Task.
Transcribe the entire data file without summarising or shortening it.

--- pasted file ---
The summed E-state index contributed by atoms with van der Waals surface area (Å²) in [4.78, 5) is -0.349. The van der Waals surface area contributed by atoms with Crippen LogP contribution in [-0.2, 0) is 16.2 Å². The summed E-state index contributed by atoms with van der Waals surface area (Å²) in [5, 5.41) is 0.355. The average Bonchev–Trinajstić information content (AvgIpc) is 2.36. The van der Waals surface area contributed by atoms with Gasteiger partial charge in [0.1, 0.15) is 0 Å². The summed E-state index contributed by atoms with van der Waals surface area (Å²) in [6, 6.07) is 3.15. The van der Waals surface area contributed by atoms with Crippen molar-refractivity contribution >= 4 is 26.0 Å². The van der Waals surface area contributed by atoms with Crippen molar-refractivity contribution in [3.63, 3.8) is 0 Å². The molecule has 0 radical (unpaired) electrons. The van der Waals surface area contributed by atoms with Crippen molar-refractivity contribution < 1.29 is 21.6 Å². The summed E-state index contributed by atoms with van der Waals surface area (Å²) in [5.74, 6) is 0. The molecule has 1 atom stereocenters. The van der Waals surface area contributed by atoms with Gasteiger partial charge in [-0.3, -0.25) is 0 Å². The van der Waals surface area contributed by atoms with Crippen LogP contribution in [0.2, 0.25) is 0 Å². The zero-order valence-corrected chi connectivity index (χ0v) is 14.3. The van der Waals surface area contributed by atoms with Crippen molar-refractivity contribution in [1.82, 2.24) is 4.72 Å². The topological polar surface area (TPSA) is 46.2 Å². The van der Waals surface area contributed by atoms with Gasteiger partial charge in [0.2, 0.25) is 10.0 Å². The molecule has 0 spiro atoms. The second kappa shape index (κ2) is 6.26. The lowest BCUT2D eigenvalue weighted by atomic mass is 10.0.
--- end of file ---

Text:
The summed E-state index contributed by atoms with van der Waals surface area (Å²) in [4.78, 5) is -0.349. The van der Waals surface area contributed by atoms with Crippen LogP contribution in [-0.2, 0) is 16.2 Å². The summed E-state index contributed by atoms with van der Waals surface area (Å²) in [5, 5.41) is 0.355. The average Bonchev–Trinajstić information content (AvgIpc) is 2.36. The van der Waals surface area contributed by atoms with Gasteiger partial charge in [0.1, 0.15) is 0 Å². The summed E-state index contributed by atoms with van der Waals surface area (Å²) in [6, 6.07) is 3.15. The van der Waals surface area contributed by atoms with Crippen molar-refractivity contribution >= 4 is 26.0 Å². The van der Waals surface area contributed by atoms with Crippen molar-refractivity contribution in [3.63, 3.8) is 0 Å². The molecule has 0 radical (unpaired) electrons. The van der Waals surface area contributed by atoms with Crippen molar-refractivity contribution < 1.29 is 21.6 Å². The summed E-state index contributed by atoms with van der Waals surface area (Å²) in [5.74, 6) is 0. The molecule has 1 atom stereocenters. The van der Waals surface area contributed by atoms with Gasteiger partial charge in [-0.3, -0.25) is 0 Å². The van der Waals surface area contributed by atoms with Crippen LogP contribution in [0.2, 0.25) is 0 Å². The zero-order valence-corrected chi connectivity index (χ0v) is 14.3. The van der Waals surface area contributed by atoms with Crippen molar-refractivity contribution in [1.82, 2.24) is 4.72 Å². The topological polar surface area (TPSA) is 46.2 Å². The van der Waals surface area contributed by atoms with Gasteiger partial charge in [0.2, 0.25) is 10.0 Å². The molecule has 0 spiro atoms. The second kappa shape index (κ2) is 6.26. The lowest BCUT2D eigenvalue weighted by atomic mass is 10.0.